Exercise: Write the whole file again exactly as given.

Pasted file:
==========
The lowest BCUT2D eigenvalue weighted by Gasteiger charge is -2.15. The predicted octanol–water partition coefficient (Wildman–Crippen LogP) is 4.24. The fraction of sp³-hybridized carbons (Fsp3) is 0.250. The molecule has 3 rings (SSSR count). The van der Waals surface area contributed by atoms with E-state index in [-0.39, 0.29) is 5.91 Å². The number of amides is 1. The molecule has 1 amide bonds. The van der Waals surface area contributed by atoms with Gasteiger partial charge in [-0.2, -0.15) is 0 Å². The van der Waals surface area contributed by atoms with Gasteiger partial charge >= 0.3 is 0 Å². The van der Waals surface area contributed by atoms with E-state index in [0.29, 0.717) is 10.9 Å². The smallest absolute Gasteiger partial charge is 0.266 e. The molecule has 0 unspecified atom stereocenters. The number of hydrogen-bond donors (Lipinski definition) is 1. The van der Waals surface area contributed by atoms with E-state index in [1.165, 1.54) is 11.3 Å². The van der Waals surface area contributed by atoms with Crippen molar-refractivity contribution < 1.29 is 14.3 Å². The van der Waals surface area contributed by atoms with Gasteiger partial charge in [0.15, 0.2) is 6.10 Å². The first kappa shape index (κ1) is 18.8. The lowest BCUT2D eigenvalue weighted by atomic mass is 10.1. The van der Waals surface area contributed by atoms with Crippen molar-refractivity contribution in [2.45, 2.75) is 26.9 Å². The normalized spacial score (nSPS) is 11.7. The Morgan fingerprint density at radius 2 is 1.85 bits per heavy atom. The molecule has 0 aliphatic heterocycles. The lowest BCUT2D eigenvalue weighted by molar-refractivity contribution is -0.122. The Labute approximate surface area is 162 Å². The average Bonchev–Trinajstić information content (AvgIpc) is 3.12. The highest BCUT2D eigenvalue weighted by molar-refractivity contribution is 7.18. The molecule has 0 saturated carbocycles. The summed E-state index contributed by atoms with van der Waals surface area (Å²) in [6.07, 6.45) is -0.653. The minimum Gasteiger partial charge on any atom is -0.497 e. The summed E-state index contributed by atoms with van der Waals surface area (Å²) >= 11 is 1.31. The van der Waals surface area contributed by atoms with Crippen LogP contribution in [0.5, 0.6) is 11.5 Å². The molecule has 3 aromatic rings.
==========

The lowest BCUT2D eigenvalue weighted by Gasteiger charge is -2.15. The predicted octanol–water partition coefficient (Wildman–Crippen LogP) is 4.24. The fraction of sp³-hybridized carbons (Fsp3) is 0.250. The molecule has 3 rings (SSSR count). The van der Waals surface area contributed by atoms with E-state index in [-0.39, 0.29) is 5.91 Å². The number of amides is 1. The molecule has 1 amide bonds. The van der Waals surface area contributed by atoms with Gasteiger partial charge in [-0.2, -0.15) is 0 Å². The van der Waals surface area contributed by atoms with Gasteiger partial charge >= 0.3 is 0 Å². The van der Waals surface area contributed by atoms with E-state index in [0.29, 0.717) is 10.9 Å². The smallest absolute Gasteiger partial charge is 0.266 e. The molecule has 0 unspecified atom stereocenters. The number of hydrogen-bond donors (Lipinski definition) is 1. The van der Waals surface area contributed by atoms with E-state index in [1.165, 1.54) is 11.3 Å². The van der Waals surface area contributed by atoms with Crippen molar-refractivity contribution < 1.29 is 14.3 Å². The van der Waals surface area contributed by atoms with Gasteiger partial charge in [0.15, 0.2) is 6.10 Å². The first kappa shape index (κ1) is 18.8. The lowest BCUT2D eigenvalue weighted by atomic mass is 10.1. The van der Waals surface area contributed by atoms with Crippen molar-refractivity contribution in [2.45, 2.75) is 26.9 Å². The normalized spacial score (nSPS) is 11.7. The Morgan fingerprint density at radius 2 is 1.85 bits per heavy atom. The molecule has 0 aliphatic heterocycles. The lowest BCUT2D eigenvalue weighted by molar-refractivity contribution is -0.122. The Labute approximate surface area is 162 Å². The average Bonchev–Trinajstić information content (AvgIpc) is 3.12. The highest BCUT2D eigenvalue weighted by molar-refractivity contribution is 7.18. The molecule has 0 saturated carbocycles. The summed E-state index contributed by atoms with van der Waals surface area (Å²) in [6.07, 6.45) is -0.653. The minimum Gasteiger partial charge on any atom is -0.497 e. The summed E-state index contributed by atoms with van der Waals surface area (Å²) >= 11 is 1.31. The van der Waals surface area contributed by atoms with Crippen LogP contribution in [0.5, 0.6) is 11.5 Å². The molecule has 3 aromatic rings.